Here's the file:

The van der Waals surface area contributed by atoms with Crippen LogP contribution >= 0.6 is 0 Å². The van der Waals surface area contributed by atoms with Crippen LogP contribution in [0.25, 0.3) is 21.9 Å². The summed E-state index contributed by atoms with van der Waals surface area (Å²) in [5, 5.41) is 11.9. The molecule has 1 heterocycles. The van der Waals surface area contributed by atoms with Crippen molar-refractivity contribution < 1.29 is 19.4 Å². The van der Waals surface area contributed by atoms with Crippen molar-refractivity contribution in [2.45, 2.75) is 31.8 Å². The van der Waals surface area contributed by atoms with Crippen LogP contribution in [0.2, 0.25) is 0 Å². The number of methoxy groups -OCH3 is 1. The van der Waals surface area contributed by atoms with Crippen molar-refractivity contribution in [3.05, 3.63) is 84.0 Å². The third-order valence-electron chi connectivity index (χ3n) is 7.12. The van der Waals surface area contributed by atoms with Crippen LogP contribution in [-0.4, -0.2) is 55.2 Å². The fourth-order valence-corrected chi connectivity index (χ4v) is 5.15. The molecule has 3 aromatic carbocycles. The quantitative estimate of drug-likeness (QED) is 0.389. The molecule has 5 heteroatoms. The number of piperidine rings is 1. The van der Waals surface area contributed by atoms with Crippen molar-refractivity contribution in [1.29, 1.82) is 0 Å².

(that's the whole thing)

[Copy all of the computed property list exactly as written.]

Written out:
The van der Waals surface area contributed by atoms with Crippen LogP contribution >= 0.6 is 0 Å². The van der Waals surface area contributed by atoms with Crippen LogP contribution in [0.25, 0.3) is 21.9 Å². The summed E-state index contributed by atoms with van der Waals surface area (Å²) in [5, 5.41) is 11.9. The molecule has 1 heterocycles. The van der Waals surface area contributed by atoms with Crippen molar-refractivity contribution < 1.29 is 19.4 Å². The van der Waals surface area contributed by atoms with Crippen molar-refractivity contribution in [2.45, 2.75) is 31.8 Å². The van der Waals surface area contributed by atoms with Crippen LogP contribution in [0.2, 0.25) is 0 Å². The number of methoxy groups -OCH3 is 1. The van der Waals surface area contributed by atoms with Crippen molar-refractivity contribution in [3.05, 3.63) is 84.0 Å². The third-order valence-electron chi connectivity index (χ3n) is 7.12. The van der Waals surface area contributed by atoms with Crippen LogP contribution in [-0.4, -0.2) is 55.2 Å². The fourth-order valence-corrected chi connectivity index (χ4v) is 5.15. The molecule has 3 aromatic carbocycles. The quantitative estimate of drug-likeness (QED) is 0.389. The molecule has 5 heteroatoms. The number of piperidine rings is 1. The van der Waals surface area contributed by atoms with Crippen molar-refractivity contribution in [1.29, 1.82) is 0 Å².